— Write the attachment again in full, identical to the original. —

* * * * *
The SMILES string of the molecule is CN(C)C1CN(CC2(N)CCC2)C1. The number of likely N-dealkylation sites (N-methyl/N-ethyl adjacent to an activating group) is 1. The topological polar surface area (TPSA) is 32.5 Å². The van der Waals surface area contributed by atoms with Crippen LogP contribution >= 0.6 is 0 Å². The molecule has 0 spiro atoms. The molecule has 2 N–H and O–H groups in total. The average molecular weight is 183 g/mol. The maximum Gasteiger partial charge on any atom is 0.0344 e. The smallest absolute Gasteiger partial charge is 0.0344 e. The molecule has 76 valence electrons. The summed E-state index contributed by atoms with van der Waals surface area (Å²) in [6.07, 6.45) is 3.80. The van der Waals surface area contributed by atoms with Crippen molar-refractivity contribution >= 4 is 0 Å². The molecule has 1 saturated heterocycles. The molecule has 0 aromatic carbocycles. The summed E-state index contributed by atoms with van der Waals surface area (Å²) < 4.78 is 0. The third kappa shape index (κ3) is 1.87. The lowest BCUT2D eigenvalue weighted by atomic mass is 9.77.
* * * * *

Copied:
The SMILES string of the molecule is CN(C)C1CN(CC2(N)CCC2)C1. The number of likely N-dealkylation sites (N-methyl/N-ethyl adjacent to an activating group) is 1. The topological polar surface area (TPSA) is 32.5 Å². The van der Waals surface area contributed by atoms with Crippen LogP contribution >= 0.6 is 0 Å². The molecule has 0 spiro atoms. The molecule has 2 N–H and O–H groups in total. The average molecular weight is 183 g/mol. The maximum Gasteiger partial charge on any atom is 0.0344 e. The smallest absolute Gasteiger partial charge is 0.0344 e. The molecule has 76 valence electrons. The summed E-state index contributed by atoms with van der Waals surface area (Å²) in [6.07, 6.45) is 3.80. The van der Waals surface area contributed by atoms with Crippen molar-refractivity contribution >= 4 is 0 Å². The molecule has 1 saturated heterocycles. The molecule has 0 aromatic carbocycles. The summed E-state index contributed by atoms with van der Waals surface area (Å²) < 4.78 is 0. The third kappa shape index (κ3) is 1.87. The lowest BCUT2D eigenvalue weighted by atomic mass is 9.77.